The wide dynamic range, coupled with great tonal balance, is what makes the Nikon Z50 specialised in something very specific – black and white photography. The dynamic range helps preserve details in shadows and brings out a brilliant amount of monochrome texture, and the tonal balance helps adjust the difference in overall luminosity of different areas of an image. This helps preserve details in aspects such as reflections on water surface, light clouds in the sky and brick textures on sunlit walls, all in monochrome. In fact, it is this performance that leads us to believe that the Nikon Z50 is by far the best APS-C mirrorless camera in the semi-professional segment – one that will suit beginners, but particularly impress professionals too.

Autofocus and Video quality

The one area where Nikon has improved leaps and bounds in comparison to its competitors over the years is autofocus, and the Z50 is a great example of this. The hybrid autofocus system features a 209-point module, and on overall terms, works super accurately. In most situations, Nikon’s AF tracking system works absolutely smoothly, even in minute contrast difference situations. It locks on to the subject well, and retains the focus smoothly even if you shift focal length when using a zoom lens. In comparative terms, the Nikon Z50’s autofocus system appeared to work far smoother than the Sony a6400, which had minor inconsistencies, and also the Fujifilm X-T30’s. We are yet to test the Canon EOS M6 II extensively.

Nikon Z50. 22mm, 1/800", f/4.5, ISO 320. (Photo: Shouvik Das/

The same aspects reflect well in videography performance as well, and it is this that rounds up the Nikon Z50 as one of the most versatile cameras around. The Z50 produces great oversampled 4K videos at up to 30fps, and can shoot 1080p videos at all the way up to 120fps. The Z50 combines its crisp colour performance with a good amount of details that lead to impressive rolling shutter performance. To aid shooting, the camera also comes with focus peaking and zebra line warning, which makes life easy for professional users. What’s really impressive is the clearly bifurcated movie settings, which can be switched to using the one-switch toggle between photography and videography. This can help you retain the last used video settings, and simply switch to it in a jiffy – something that is super helpful when you are shooting a natural scene over which you have minimum control. The Z50 also uses the full sensor width for 4K shooting, therefore producing splendid 4K footage.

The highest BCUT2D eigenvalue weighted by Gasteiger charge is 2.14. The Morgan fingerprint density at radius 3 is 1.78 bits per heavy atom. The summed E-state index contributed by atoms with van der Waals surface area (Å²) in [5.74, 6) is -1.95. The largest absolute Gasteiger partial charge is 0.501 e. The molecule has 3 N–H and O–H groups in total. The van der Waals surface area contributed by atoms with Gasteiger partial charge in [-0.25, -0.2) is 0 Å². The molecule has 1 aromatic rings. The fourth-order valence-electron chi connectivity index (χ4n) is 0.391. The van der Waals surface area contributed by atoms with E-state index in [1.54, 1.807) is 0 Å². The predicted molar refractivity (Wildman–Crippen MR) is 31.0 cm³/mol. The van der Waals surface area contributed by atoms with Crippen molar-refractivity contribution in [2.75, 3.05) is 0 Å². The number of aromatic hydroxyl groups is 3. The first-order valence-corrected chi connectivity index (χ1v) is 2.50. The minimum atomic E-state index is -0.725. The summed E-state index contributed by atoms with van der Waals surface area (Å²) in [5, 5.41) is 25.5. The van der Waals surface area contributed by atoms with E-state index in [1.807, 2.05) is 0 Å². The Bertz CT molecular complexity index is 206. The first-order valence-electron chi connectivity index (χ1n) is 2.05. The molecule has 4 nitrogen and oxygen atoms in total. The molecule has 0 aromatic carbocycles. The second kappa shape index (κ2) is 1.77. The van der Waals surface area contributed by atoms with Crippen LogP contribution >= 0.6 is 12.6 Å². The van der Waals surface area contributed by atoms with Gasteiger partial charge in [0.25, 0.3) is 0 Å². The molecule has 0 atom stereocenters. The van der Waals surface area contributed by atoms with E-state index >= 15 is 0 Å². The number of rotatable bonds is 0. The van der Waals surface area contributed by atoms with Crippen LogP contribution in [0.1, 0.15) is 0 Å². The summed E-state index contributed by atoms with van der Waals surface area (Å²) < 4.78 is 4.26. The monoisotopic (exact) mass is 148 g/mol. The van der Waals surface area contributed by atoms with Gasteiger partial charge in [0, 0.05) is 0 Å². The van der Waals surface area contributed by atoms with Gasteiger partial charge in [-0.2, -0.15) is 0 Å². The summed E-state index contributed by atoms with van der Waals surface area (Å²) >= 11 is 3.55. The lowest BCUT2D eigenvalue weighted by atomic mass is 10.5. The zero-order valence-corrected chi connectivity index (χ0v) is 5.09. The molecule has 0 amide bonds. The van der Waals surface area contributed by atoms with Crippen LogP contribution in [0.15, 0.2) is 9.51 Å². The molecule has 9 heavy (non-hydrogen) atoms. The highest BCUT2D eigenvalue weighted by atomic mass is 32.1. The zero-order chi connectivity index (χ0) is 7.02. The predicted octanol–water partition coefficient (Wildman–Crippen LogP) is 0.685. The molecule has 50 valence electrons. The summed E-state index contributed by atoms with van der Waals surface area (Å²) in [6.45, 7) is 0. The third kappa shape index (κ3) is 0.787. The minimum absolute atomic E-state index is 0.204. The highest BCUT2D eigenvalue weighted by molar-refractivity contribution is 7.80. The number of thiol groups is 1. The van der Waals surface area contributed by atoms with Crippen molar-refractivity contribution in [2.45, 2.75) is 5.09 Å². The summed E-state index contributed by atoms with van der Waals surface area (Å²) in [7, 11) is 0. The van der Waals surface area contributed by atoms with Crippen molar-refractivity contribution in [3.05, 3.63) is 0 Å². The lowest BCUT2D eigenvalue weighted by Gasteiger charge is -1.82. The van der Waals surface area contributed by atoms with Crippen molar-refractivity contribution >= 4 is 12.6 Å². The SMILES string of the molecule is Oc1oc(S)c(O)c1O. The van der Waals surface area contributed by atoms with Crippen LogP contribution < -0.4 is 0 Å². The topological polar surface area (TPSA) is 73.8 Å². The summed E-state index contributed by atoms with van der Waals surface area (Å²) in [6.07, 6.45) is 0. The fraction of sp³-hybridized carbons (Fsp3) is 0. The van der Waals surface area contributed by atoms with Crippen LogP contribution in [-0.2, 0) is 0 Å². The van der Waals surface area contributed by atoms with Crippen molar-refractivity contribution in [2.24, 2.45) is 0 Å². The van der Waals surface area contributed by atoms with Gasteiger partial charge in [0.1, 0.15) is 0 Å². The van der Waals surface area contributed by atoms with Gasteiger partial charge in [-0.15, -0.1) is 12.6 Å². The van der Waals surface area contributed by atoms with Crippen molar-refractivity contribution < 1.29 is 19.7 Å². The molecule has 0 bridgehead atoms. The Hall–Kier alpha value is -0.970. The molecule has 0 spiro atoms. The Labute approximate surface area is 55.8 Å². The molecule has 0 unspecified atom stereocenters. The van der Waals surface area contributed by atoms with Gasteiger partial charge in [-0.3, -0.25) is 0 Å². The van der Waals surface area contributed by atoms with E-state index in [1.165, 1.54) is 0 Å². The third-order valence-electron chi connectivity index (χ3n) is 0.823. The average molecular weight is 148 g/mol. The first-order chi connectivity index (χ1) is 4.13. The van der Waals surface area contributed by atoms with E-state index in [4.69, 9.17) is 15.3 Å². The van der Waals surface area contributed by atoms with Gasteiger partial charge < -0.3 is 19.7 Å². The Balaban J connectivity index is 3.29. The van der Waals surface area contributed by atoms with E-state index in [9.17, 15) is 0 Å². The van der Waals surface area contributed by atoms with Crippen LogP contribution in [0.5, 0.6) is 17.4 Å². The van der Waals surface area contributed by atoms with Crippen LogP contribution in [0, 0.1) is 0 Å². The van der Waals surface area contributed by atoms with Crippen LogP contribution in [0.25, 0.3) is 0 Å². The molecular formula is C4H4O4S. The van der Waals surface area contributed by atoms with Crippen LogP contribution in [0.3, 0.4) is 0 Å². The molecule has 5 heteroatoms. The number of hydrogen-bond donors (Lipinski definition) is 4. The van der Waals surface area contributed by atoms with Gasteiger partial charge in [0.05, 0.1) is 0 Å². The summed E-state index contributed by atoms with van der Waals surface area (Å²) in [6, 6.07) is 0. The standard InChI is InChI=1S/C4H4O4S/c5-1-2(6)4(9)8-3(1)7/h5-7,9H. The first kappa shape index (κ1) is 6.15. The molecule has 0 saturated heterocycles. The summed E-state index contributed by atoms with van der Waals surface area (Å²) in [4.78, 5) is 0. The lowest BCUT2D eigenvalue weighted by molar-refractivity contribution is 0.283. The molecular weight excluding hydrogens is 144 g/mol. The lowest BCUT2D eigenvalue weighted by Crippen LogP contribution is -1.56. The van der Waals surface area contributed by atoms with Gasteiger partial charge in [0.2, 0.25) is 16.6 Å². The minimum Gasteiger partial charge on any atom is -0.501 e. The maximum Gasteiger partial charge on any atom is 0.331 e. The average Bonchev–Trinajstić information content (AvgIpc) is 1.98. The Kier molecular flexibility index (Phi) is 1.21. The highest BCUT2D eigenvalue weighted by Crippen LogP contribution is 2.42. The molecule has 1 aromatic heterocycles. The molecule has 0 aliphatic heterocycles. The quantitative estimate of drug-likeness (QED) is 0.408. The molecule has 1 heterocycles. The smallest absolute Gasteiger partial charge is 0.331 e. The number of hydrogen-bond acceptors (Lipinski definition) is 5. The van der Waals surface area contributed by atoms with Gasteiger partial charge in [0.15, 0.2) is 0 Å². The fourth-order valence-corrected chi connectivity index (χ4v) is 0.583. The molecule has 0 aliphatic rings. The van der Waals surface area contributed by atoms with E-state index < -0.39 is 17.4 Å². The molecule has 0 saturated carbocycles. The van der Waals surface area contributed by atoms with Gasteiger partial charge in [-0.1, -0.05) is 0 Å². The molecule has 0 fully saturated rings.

Build, handling and battery life

In almost every way, the Nikon Z50 is a mini Z6. To the rear, it gets the same LCD display size – 3.2-inch, but gets lower screen resolution with 1.04 million dots. It still offers 100 percent frame coverage, and instead of more physical buttons on the Z6, gets three touch buttons to the side of the display. Additionally, it does not get the quick view LCD plate on the top of the camera, and instead gets physical toggles on the top.

ALSO READ | Nikon Z5 'Budget' Full Frame Mirrorless Camera Launched in India: How it Compares to Z6, Z50

The Nikon Z50 is significantly smaller and lighter than the Z6, which also means that it is far, far easier to use and carry around. It is this that makes shooting with the Z50 even more fun, and it is very, very smooth to carry around and shoot. The overall ergonomics mean that you don’t get fatigued too often, and Nikon’s largely improved touchscreen menu interface also makes figuring out shooting options a breeze. It is this that further makes the Nikon Z50 one of the best handling cameras in its segment, one that is super easy to use.

The overall battery life is not that great, though – Nikon promises 320 shots as per CIPA standard, and paired with video shooting of about 30 minutes, we still drew out close to 350 shots in one charge cycle with some careful amount of switching off when not shooting actively, as well as judicious use of the LCD viewfinder. While that is also rather middling, the presence of USB charging makes the Nikon Z50 fairly easy to top up, when on the move.


Despite the lower resolution sensor, the Nikon Z50 is one of the very best cameras in this segment. It is easier to use than the Sony a6400 and the Fujifilm X-T30, and also offers better overall colour performance across a wider selection of scenarios. You can actively play around with ISO as well, since the Z50 offers good high ISO noise rendering as well. But, at the end of the day, if you process RAWs and need a second kit as a professional, the Z50 falls a bit short due to its lack of resolution. It is the best in its segment for direct JPEGs and ease of usage – no questions asked. All things considered, at Rs 75,000 with the Z-mount 16-50mm ‘stock’ lens, the Nikon Z50 is a fun camera to own.

Additional samples

Nikon Z50. 22mm, 1/4000", f/4.5, ISO 320. (Photo: Shouvik Das/
Nikon Z50. 34mm, 1/4000", f/4.5, ISO 320. (Photo: Shouvik Das/
Nikon Z50. 50mm, 1/3200", f/6.3, ISO 320. (Photo: Shouvik Das/
Nikon Z50. 50mm, 1/4000", f/6.3, ISO 320. (Photo: Shouvik Das/
Nikon Z50. 41mm, 1/4000", f/5.6, ISO 320. (Photo: Shouvik Das/